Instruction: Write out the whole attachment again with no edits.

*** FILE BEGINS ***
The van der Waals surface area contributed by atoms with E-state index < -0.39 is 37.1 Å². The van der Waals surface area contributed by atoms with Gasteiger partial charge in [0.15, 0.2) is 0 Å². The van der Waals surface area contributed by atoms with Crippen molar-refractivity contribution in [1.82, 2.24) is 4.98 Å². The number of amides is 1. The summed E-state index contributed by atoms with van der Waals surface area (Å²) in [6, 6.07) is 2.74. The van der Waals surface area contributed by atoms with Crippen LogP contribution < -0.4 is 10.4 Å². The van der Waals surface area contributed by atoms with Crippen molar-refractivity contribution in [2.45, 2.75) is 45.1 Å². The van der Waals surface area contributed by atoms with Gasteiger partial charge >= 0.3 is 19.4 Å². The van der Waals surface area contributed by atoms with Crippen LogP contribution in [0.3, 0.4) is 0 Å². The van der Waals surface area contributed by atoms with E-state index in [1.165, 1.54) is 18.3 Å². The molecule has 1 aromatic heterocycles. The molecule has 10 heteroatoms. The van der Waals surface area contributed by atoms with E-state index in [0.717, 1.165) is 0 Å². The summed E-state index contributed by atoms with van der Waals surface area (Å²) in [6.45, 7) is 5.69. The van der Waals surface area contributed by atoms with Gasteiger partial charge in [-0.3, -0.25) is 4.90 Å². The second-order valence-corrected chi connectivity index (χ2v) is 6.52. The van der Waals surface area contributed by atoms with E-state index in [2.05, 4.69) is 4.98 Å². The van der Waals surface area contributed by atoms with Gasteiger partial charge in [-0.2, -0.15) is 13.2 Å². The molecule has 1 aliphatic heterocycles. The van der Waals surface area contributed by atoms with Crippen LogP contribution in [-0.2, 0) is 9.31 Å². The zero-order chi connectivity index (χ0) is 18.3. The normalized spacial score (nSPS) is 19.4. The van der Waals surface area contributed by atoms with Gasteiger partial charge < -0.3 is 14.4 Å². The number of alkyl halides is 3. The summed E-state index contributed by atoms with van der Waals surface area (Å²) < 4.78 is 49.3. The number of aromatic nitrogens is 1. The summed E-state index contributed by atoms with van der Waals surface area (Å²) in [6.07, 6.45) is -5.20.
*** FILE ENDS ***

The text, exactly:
The van der Waals surface area contributed by atoms with E-state index < -0.39 is 37.1 Å². The van der Waals surface area contributed by atoms with Gasteiger partial charge in [0.15, 0.2) is 0 Å². The van der Waals surface area contributed by atoms with Crippen molar-refractivity contribution in [1.82, 2.24) is 4.98 Å². The number of amides is 1. The summed E-state index contributed by atoms with van der Waals surface area (Å²) in [6, 6.07) is 2.74. The van der Waals surface area contributed by atoms with Crippen LogP contribution < -0.4 is 10.4 Å². The van der Waals surface area contributed by atoms with Crippen molar-refractivity contribution in [2.45, 2.75) is 45.1 Å². The van der Waals surface area contributed by atoms with Gasteiger partial charge >= 0.3 is 19.4 Å². The van der Waals surface area contributed by atoms with Crippen LogP contribution in [0.3, 0.4) is 0 Å². The van der Waals surface area contributed by atoms with E-state index in [1.165, 1.54) is 18.3 Å². The molecule has 1 aromatic heterocycles. The molecule has 10 heteroatoms. The van der Waals surface area contributed by atoms with E-state index in [0.717, 1.165) is 0 Å². The summed E-state index contributed by atoms with van der Waals surface area (Å²) in [6.45, 7) is 5.69. The van der Waals surface area contributed by atoms with Gasteiger partial charge in [-0.3, -0.25) is 4.90 Å². The second-order valence-corrected chi connectivity index (χ2v) is 6.52. The van der Waals surface area contributed by atoms with E-state index in [2.05, 4.69) is 4.98 Å². The van der Waals surface area contributed by atoms with Gasteiger partial charge in [-0.2, -0.15) is 13.2 Å². The molecule has 1 aliphatic heterocycles. The van der Waals surface area contributed by atoms with Crippen LogP contribution in [-0.2, 0) is 9.31 Å². The zero-order chi connectivity index (χ0) is 18.3. The normalized spacial score (nSPS) is 19.4. The van der Waals surface area contributed by atoms with Gasteiger partial charge < -0.3 is 14.4 Å². The number of alkyl halides is 3. The summed E-state index contributed by atoms with van der Waals surface area (Å²) < 4.78 is 49.3. The number of aromatic nitrogens is 1. The summed E-state index contributed by atoms with van der Waals surface area (Å²) in [6.07, 6.45) is -5.20.